How a workshop in Italy changed how I think about documentary family photography


Forget about what you should do, and ask yourself what you could do.About a year ago I reached out to a popular collaborative blog aimed at documentary family photographers, asking if they wanted to partner with me to promote my Craft & Vision eBook, Stories of Home. They responded with interest, but one question they asked gave me a huge pause.

It was centered around the idea of "prove to us that you are really a documentary family photographer." In other words: prove to us that you have placed yourself and your art inside of the same box we have.


This has eaten at me for the last year. Not them specifically - they can do what they want, of course. I know how comforting a label can be, especially when building a brand and trying to position yourself as an "expert". We all want to belong, and feel like we have a way to easily and neatly define our work, our value, and our tribe.

But man. How limiting is that? I bristle at most rules - if you tell me I can't do something, I am very likely to do it just to prove you wrong. My husband loves that particular quality of mine, let me tell you. But at it's heart, I just don't like to be boxed in. And I really don't like seeing others being boxed in.

My book was about documentary family photography, because that's how I choose to define my work. Does it meet the exact principals spouted by the self-appointed "experts" in the field? I definitely think so. I don't direct, I don't pose, I don't change anything in the scene, I don't edit anything out. But honestly? I don't care if it meets the rules or not. I do not create work just to fit into those rules - I create work that happens to fit into those rules, because I happen to be comfortable with them. If that changes tomorrow, I will change with it.

My work has heart. It tells a story. It brings my families back to a specific moment in time. It tells the story of not just how something looked, but how something felt. Does it really matter if I did it without interferring with the moment? I think there is a huge risk in letting those "hands off" rules creating work that feels out of touch and impartial.

I observe, I document, but I am anything but impartial. I become a part of a family for a short period of time, and their joys become mine, and I feel their struggles as if they were my own. Because that's how you truly document a family. Anyone can show a client what they look like - it takes being involved with them to show them what they feel like.

I can't help but feel that in our quest to distance what we do from what a lifestyle photographer does, we've missed the mark in why what we do matters. My work is not strong because I didn't move a glass out of the frame, or because I didn't pose the family or tell them what to do. And it certaintly isn't strong because I've agreed to play by a set of rules that are simply aimed at saying what we don't do.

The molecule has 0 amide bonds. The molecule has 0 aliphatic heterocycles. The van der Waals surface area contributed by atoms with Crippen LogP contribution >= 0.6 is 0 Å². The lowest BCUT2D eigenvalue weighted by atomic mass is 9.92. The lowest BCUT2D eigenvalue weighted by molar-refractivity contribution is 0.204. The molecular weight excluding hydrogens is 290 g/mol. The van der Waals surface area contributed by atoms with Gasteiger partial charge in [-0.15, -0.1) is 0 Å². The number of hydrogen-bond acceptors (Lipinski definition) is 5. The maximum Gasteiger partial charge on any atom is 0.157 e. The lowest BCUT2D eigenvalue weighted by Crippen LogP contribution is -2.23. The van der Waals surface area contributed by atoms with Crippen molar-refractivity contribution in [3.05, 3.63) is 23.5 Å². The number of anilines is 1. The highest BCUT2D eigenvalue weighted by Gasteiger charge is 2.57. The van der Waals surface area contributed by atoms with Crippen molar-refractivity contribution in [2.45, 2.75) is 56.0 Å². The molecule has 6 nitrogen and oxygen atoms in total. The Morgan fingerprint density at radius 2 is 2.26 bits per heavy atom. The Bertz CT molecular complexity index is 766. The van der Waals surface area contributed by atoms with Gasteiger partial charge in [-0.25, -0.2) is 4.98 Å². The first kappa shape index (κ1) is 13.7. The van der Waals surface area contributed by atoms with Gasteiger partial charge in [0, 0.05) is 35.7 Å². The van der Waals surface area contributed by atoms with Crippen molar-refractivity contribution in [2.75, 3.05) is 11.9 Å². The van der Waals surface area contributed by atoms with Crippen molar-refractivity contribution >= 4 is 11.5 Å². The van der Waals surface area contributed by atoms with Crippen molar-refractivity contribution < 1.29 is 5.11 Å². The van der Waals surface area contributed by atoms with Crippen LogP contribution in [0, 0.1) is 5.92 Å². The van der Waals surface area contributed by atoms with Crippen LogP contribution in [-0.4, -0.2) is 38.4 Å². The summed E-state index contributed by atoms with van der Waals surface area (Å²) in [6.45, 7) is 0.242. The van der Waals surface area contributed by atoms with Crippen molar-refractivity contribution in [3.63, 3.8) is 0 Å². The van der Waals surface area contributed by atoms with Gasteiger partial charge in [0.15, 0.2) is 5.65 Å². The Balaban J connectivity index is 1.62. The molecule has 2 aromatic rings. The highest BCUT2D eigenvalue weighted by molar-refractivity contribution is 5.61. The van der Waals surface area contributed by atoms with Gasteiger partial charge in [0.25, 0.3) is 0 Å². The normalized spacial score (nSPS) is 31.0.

I was talking to my friend and mentor, David duChemin, about this in Italy two weeks ago, during a workshop of his I attended. A big theme from that week was this idea of asking yourself what you COULD do, rather than what you SHOULD do.

And that really boils down what bothers me the most about the documentary family photography community. Stop playing by the rules. Who decided those rules, anyways? And why do they get to be the ones to make those decisions? Make your own rules. Don't look at what everyone else is doing. Don't ask yourself what you SHOULD do. For the love of everything, please stop copying each other's watermark. Stop trying to be like someone else. Figure out how to be the best version of yourself.

Ask yourself what you COULD do. You can make art, even when adhering to a photojournalistic style. You can interact with a family, break down barriers, and get to know them. Being an observer is not the same thing as being an outsider.

What would happen if the next time you were documenting kids dancing, you slowed your shutter down and caputered exactly what their joy while dancing feels like?

What would happen if you used a Lensbaby? Or shot purposely out of focus? Or used intentional camera motion? Or? Or? Or?

These things are not exclusive of documentary photography. Shoot the way that feels right to you.

When people found out I was going to do a travel/street workshop as a student, the first question they often had was "why" - they acknowledged that it sounded amazing, but didn't understand how it would strengthen my documentary family photography skills.

Honestly, I didn't know how it would, either. But my gut said that in order to stand out, you have to zig when every one else zags. The work I created that week I am very proud of. I worked hard for it, it pushed me, but it still feels like me. And I am full of ideas on how to bring the things I learned to my family work.

Every new voice, if it's a voice worth listening to, will only strengthen your journey. I sincerly hope that you start thinking about the voices in your life - even if you aren't a documentary family photographer, you likely have labled yourself and your work in a way that might be doing more harm than good.

Throw those labels off for just a bit, question everything, and find you own way of doing things.

Roman (e)Motion PDF

If you'd like to see my final project from that Italy workshop, you can download a short PDF of my images here. Thank you!


Kate Densmore2 Comments